AC 8: Campus as a Living Laboratory – version 2.2
Frequently Asked Questions
How has this credit changed between STARS 2.1 and 2.2?
Minor changes to the criteria were made for consistency with the Academic Courses credit. A comprehensive list of differences can be found in the 2.2 Summary of changes.
Do projects have to take place on campus?
The credit recognizes the use of an institution’s own infrastructure and operations as a living laboratory for applied student learning for sustainability. A project that utilizes the local community as a living laboratory to advance sustainability may be reported as a Public Engagement project.
What types of programs count for this credit?
The intent of this credit is to recognize substantive work that involves active and experiential student learning and contributes to understanding or advancing sustainability. Examples include, but are not limited to, class projects, thesis projects, term papers, published papers.
Can projects be counted under multiple categories?
Yes. Projects that address multiple topics can be counted in each of those areas. Institutions earn 0.4 points for each area covered, regardless of how many projects there are in each area.
What is the difference between co-curricular activities and campus as a living lab activities?
Living lab activities have a course or classroom dimension (i.e., there are opportunities to formally document and assess what students are learning). In contrast, co-curricular activities typically do not have a formal course or classroom component.
Can employment opportunities or internships be counted for this credit?
Yes. Employment opportunities and internships that contribute toward sustainability can be claimed in this credit as long as there is a clear curricular or learning component reflected in the description.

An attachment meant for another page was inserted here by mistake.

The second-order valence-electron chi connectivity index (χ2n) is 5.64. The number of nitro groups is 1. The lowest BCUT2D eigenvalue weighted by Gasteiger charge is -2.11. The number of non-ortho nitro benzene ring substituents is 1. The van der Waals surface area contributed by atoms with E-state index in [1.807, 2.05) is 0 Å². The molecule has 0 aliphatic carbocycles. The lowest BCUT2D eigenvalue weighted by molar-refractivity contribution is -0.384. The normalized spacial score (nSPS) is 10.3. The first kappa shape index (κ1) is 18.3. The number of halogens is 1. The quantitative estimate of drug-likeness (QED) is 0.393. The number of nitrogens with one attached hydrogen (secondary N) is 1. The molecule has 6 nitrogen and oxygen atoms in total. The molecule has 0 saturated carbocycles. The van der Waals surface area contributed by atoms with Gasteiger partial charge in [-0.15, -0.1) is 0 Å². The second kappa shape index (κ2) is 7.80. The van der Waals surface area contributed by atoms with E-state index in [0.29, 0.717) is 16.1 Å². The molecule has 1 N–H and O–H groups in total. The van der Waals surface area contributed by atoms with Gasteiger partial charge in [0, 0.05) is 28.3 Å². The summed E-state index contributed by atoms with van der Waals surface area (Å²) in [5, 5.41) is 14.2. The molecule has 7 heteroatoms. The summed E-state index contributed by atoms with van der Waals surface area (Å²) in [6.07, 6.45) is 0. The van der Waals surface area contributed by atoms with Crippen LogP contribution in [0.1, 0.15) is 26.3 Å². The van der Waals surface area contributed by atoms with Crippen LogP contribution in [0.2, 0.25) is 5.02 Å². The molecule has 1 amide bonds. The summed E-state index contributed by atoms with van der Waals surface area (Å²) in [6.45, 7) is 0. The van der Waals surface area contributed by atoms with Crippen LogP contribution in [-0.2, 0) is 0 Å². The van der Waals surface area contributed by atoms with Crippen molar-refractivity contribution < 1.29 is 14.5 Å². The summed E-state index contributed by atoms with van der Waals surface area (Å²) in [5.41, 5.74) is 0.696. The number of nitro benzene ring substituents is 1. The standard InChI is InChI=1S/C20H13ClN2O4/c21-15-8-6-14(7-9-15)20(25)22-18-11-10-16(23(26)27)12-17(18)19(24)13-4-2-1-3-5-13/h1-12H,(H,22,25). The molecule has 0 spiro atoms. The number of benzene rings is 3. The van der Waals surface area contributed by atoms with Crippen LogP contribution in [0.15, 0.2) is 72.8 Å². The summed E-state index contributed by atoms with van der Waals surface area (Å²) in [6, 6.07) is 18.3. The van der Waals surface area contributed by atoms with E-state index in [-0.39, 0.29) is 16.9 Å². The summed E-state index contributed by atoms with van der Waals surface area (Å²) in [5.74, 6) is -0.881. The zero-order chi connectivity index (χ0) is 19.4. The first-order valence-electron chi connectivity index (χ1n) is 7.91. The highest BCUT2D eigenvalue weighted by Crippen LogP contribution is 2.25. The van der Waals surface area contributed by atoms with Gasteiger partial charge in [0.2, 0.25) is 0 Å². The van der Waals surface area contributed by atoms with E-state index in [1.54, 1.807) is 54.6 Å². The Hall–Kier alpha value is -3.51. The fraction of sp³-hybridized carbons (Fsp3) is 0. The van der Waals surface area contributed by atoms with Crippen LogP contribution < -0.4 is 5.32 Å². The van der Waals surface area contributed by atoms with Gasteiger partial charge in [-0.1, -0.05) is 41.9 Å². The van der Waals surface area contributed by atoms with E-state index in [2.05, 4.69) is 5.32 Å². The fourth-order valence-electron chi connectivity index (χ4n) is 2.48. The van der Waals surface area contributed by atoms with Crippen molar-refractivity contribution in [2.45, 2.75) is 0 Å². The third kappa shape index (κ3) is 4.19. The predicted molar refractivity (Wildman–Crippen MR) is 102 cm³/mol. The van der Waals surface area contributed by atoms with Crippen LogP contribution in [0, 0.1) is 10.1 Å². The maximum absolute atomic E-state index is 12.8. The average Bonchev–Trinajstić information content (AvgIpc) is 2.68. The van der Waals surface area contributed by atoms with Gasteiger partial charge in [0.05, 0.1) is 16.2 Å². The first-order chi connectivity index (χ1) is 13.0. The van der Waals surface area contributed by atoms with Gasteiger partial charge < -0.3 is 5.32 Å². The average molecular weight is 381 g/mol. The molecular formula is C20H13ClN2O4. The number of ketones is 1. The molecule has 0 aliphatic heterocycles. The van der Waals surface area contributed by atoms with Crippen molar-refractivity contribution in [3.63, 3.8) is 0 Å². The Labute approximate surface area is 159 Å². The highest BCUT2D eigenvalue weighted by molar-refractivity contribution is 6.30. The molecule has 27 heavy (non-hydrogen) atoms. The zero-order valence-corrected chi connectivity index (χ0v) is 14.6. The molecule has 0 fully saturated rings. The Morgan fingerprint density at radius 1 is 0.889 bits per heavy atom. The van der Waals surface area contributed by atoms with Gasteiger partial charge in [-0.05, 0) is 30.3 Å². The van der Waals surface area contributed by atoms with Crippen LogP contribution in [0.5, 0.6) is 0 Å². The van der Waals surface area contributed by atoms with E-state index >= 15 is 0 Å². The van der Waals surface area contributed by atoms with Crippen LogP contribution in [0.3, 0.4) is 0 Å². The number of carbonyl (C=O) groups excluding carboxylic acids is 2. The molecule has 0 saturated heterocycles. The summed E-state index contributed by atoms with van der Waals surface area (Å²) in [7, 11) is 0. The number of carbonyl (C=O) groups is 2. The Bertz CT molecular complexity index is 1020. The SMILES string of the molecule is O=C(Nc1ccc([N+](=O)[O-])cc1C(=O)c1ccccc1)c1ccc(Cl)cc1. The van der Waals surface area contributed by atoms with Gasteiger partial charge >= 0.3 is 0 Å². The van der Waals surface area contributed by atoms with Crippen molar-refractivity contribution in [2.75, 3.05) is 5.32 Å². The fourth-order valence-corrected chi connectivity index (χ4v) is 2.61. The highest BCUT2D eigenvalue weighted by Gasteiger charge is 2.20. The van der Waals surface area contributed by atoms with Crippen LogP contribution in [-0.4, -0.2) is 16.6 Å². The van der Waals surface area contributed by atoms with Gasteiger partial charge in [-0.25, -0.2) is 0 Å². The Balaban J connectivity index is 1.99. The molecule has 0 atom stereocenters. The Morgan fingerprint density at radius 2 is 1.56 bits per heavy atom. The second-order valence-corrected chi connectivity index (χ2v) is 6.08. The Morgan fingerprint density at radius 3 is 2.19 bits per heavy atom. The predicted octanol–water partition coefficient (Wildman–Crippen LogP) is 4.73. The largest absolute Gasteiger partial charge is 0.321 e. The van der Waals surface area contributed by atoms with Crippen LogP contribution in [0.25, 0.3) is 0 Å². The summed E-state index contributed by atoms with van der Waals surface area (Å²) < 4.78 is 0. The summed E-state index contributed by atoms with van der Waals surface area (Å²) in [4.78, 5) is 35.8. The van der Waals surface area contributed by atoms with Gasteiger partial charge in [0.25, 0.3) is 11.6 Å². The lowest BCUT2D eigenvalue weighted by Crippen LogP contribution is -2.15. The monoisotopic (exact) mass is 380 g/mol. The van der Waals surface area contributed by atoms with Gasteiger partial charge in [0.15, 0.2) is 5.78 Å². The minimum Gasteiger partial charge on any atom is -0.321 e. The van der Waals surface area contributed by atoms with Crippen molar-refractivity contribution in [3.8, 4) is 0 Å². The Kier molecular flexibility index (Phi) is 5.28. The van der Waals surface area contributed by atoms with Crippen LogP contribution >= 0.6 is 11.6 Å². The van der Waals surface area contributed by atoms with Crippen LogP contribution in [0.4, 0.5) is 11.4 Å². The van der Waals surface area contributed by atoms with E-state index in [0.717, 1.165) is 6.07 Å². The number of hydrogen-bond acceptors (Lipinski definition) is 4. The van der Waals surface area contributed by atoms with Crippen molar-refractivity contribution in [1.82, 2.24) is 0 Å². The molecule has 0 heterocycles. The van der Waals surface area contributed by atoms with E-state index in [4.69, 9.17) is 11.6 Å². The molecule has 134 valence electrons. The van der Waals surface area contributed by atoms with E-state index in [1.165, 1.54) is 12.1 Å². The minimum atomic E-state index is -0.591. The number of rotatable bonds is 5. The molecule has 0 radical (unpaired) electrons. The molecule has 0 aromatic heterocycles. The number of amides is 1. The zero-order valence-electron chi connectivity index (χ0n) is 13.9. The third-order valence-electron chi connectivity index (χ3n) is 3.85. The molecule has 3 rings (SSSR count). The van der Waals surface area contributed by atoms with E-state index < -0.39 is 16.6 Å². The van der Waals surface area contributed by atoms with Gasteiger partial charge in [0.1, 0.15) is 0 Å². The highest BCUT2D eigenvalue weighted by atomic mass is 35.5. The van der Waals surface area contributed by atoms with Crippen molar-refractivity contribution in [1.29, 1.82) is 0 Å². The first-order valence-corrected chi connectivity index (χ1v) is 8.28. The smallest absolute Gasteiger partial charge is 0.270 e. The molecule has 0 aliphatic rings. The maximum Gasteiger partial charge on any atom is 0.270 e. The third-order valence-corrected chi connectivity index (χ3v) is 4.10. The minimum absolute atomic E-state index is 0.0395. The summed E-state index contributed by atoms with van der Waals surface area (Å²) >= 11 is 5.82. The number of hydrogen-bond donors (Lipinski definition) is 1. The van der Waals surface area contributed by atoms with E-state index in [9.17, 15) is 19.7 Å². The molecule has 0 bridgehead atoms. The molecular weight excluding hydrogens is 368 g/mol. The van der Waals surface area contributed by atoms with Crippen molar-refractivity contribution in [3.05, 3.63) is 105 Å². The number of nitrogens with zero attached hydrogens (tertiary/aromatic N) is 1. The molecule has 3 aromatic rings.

- British Columbia Institute of Technology – Detailed examples and documentation of student and faculty living lab projects. Living lab efforts are largely centralized under a Living Labs program, and a list of recent projects is maintained.
- Carleton College – Detailed examples and documentation of student and faculty living lab projects, including the course titles in which experiential learning projects were implemented.
- Cornell University – Detailed examples and documentation are provided. Living lab efforts are centralized under the Cornell Living Laboratory Campus initiative.
- Pennsylvania State University – Detailed examples and documentation are provided. Some living lab efforts are centralized under the Penn State Living Labs program.
- Portland Community College – Detailed examples and documentation are provided. Good reporting example for two-year institutions.
- Western Technical College – Detailed examples and documentation are provided. Good reporting example for two-year institutions.
Common Issues Identified During Review
- Living laboratory or immersive learning projects must have a clear curricular or learning component. Supervised student internships, co-curricular activities and non-credit work may count only if there is a formal learning component that is outlined in the descriptive response (i.e., there are opportunities to document and assess what students are learning).